The 10 Best Night Fishing Lights
This wiki has been updated 12 times since it was first published in March of 2019. If you want to avoid all the boat traffic and competition on the water during the day, then consider making your next big catch after the sun goes down, by using one of these handy night fishing lights. We've included a variety of submersible options in different colors, designed to attract anything from plankton to the largest of lake trout. When users buy our independently chosen editorial selections, we may earn commissions to help fund the Wiki. Skip to the best night fishing light on Amazon.
March 28, 2019:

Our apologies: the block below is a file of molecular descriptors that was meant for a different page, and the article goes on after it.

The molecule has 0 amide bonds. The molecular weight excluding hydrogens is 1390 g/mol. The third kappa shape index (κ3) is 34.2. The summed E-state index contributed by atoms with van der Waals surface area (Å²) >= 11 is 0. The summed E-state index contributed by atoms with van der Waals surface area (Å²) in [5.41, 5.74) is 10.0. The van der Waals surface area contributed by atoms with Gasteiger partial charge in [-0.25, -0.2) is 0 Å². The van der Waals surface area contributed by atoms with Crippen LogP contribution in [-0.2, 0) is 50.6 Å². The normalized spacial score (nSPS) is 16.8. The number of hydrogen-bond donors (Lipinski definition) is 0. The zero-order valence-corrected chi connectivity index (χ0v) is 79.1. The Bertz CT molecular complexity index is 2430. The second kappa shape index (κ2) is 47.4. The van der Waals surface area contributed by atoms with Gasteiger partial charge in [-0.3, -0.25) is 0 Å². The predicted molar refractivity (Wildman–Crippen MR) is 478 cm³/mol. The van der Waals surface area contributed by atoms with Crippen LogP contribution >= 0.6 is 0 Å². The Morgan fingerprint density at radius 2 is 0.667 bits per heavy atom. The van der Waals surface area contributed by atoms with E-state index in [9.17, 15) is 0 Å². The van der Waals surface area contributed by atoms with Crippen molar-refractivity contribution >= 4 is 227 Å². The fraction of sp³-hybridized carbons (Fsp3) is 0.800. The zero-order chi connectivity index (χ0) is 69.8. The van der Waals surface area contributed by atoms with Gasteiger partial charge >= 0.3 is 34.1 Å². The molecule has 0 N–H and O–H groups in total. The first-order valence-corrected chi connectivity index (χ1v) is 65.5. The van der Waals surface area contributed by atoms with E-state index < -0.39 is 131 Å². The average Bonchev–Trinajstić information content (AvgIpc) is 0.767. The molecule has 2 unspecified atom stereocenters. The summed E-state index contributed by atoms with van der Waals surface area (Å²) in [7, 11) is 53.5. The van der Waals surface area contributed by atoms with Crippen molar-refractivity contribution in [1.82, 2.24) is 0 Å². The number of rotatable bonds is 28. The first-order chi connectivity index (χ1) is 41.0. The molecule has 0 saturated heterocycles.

While the 3 primary types of night fishing lights include floating, submersible, and black varieties, I focused primarily on the submersible and floating types due to their popularity and common applications. However, I did include the Firewatermarine Night Chaser 2 as a black light option, which is no less effective or energy-efficient than the others, thanks to its use of an integrated voltage regulator and built-in reverse polarity protection. Interestingly enough, these tools come in many shapes and sizes as well (e.g. tubes, bulbs, and boxes), each with its own unique "angle" for luring the appropriate aquatic life. For example, the Green Glow Dock resembles a conventional light bulb, but the multi-step sealing process involved in its construction gives it an edge for withstanding extreme saltwater environments. Furthermore, it's one of the few options that undergoes a self-cleaning process to resist barnacle growth, which can be helpful if you use the tool regularly and leave it in the water for extended periods of time. Added both the Green Blob Underwater and LostDuckOutdoors LDO for their omnidirectional light emissions and ability to remain cool, even with the number of LEDs they have. Included the Berkeley Premium for its attractive globe shape and pre-weighted housing, which helps to keep it suspended at extreme depths. Small yet mighty (and multifunctional), I thought the Tacky Stick was a pretty nifty option, thanks to its ability to float and submerge, while also emitting both steady and flashing lights, depending on the circumstances. Finally, I added the Dr. Fish Lures Kit, as each bulb is capable of self-activation in both fresh and saltwater environments.